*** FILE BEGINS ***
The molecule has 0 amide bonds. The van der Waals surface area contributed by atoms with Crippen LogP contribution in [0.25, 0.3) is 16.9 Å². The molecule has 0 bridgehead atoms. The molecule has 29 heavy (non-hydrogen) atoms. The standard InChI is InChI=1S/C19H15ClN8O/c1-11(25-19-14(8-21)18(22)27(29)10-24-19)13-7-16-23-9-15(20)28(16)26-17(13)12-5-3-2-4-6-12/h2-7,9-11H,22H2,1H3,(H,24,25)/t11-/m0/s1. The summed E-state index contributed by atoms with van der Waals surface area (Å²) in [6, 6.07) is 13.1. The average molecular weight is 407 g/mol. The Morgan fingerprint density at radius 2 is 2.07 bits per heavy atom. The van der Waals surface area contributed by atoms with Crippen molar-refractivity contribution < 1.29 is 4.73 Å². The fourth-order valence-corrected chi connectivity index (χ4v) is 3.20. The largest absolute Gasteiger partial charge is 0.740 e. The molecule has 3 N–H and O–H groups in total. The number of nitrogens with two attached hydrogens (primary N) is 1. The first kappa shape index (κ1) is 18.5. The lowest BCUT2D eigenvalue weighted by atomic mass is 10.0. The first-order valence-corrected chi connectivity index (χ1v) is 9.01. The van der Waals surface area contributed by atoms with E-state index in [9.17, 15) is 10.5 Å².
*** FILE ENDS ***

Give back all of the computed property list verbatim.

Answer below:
The molecule has 0 amide bonds. The van der Waals surface area contributed by atoms with Crippen LogP contribution in [0.25, 0.3) is 16.9 Å². The molecule has 0 bridgehead atoms. The molecule has 29 heavy (non-hydrogen) atoms. The standard InChI is InChI=1S/C19H15ClN8O/c1-11(25-19-14(8-21)18(22)27(29)10-24-19)13-7-16-23-9-15(20)28(16)26-17(13)12-5-3-2-4-6-12/h2-7,9-11H,22H2,1H3,(H,24,25)/t11-/m0/s1. The summed E-state index contributed by atoms with van der Waals surface area (Å²) in [6, 6.07) is 13.1. The average molecular weight is 407 g/mol. The Morgan fingerprint density at radius 2 is 2.07 bits per heavy atom. The van der Waals surface area contributed by atoms with Crippen molar-refractivity contribution < 1.29 is 4.73 Å². The fourth-order valence-corrected chi connectivity index (χ4v) is 3.20. The largest absolute Gasteiger partial charge is 0.740 e. The molecule has 3 N–H and O–H groups in total. The number of nitrogens with two attached hydrogens (primary N) is 1. The first kappa shape index (κ1) is 18.5. The lowest BCUT2D eigenvalue weighted by atomic mass is 10.0. The first-order valence-corrected chi connectivity index (χ1v) is 9.01. The van der Waals surface area contributed by atoms with E-state index in [9.17, 15) is 10.5 Å².